Bitcoin couldn't manage gains on Tuesday, sliding roughly 2.5%. The top cryptocurrency by market value led the broader market lower, as nearly all of the 100 largest coins tumbled into the red. Here's what you need to know in crypto for Tuesday, May 22.
'Common Sense' to Buy a Home With Bitcoin
Barbara Corcoran, real estate mogul and judge on "Shark Tank," told Money that it makes "great common sense" to buy a home using bitcoin. "I'm being very optimistic because, as a long-term play, it's perfectly suited for real estate," Corcoran said. At present, bitcoin remains on the fringe of the real estate market; however, there are about 140 units for sale or rental on Zillow that include bitcoin in their listings. According to Corcoran, bitcoin makes sense for real estate because "it's peer-to-peer, with no central anything, and that's why it's so powerful. The main idea is to eliminate the middle guy."
Happy Bitcoin Pizza Day!
Eight years ago on May 22, 2010, the first reported exchange of bitcoin for a consumer product took place when Laszlo Hanyecz paid about 10,000 bitcoin for two Papa John's pizzas. If the transaction were to take place today, those two pizzas would be worth a staggering roughly $83.1 million. Hanyecz would have much more than a cure for the munchies had he held onto the bitcoins back then. He told the New York Times in 2013, "It wasn't like bitcoins had any value back then, so the idea of trading them for a pizza was incredibly cool. No one knew it was going to get so big." While May 22 is known around the crypto space as Bitcoin Pizza Day, the transaction is commemorated daily at the Twitter handle "@bitcoin_pizza," which tallies what the pair of pies would be worth each day.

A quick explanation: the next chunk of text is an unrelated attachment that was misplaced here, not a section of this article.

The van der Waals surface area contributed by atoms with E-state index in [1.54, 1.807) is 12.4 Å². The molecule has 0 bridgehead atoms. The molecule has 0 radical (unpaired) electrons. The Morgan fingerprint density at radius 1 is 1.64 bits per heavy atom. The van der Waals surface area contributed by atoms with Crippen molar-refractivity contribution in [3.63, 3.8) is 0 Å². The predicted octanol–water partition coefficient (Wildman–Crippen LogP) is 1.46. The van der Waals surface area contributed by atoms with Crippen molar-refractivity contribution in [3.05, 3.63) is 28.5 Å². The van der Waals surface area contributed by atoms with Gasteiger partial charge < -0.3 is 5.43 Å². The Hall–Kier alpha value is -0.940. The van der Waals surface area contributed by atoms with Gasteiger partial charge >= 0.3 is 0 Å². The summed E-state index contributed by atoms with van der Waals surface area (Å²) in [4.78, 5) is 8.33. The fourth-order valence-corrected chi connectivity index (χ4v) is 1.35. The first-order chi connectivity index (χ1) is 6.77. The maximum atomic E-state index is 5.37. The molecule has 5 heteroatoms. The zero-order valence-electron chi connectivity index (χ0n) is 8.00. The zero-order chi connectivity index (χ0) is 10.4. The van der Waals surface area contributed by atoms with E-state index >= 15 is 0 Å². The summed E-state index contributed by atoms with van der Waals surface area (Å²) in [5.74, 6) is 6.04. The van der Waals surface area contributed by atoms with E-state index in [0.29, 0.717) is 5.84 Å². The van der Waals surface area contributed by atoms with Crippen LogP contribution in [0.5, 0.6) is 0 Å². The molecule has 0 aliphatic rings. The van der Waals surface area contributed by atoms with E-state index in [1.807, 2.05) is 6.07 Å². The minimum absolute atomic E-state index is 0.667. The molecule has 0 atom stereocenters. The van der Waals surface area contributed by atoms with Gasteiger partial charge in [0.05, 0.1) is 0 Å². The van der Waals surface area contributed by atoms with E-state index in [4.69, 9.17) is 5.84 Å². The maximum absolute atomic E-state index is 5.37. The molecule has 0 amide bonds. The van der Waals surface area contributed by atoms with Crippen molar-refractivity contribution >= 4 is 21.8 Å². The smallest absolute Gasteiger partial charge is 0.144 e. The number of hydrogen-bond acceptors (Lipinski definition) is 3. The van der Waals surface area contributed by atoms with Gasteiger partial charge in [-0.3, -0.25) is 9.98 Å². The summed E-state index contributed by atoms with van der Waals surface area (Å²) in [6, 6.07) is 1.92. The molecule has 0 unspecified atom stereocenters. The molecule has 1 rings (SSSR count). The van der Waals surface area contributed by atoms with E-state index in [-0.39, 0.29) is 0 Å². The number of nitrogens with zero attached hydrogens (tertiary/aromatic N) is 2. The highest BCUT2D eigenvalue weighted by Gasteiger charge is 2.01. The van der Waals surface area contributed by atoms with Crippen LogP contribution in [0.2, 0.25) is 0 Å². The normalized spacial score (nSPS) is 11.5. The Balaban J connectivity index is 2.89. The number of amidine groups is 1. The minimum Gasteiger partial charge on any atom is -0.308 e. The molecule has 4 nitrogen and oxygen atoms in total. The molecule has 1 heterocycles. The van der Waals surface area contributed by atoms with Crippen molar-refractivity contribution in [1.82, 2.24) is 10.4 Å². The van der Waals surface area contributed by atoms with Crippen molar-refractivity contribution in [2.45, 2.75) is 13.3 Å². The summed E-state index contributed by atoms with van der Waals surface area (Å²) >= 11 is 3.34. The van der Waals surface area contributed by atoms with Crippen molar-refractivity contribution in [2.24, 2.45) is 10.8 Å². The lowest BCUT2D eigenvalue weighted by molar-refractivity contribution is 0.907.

Australians Lost $2 Million to Crypto Scams
A new report from the Australian Competition and Consumer Commission found that investors in the country lost about $2.1 million to cryptocurrency scams last year. The pace of money lost moved in line with the price of cryptocurrencies themselves, the Commission found. From January 2017 through September 2017, investors lost an average of about $100,000 to crypto scams per month. But when bitcoin soared to nearly $20,000 in December 2017, investors lost a total of more than $700,000 in that single month. The most common means of scamming customers were false or fraudulent initial coin offerings, cryptocurrency pyramid schemes and ransomware payments, the study showed.
'International Crackdown' Takes Shape
Securities regulators in Canada and the U.S. launched this week an "international crackdown" aimed at picking out the bad actors in the cryptocurrency space. Called "Operation Cryptosweep," the initiative was unveiled by the North American Securities Administrators Association (NASAA) Monday. It constitutes "nearly 70 inquiries and investigations and 35 pending or completed enforcement actions since the beginning of the month," officials from NASAA said. More investigations are currently underway. "The persistently expanding exploitation of the crypto ecosystem by fraudsters is a significant threat to Main Street investors in the United States and Canada," said Joseph Borg, NASAA president, in a statement. "The actions announced today are just the tip of the iceberg."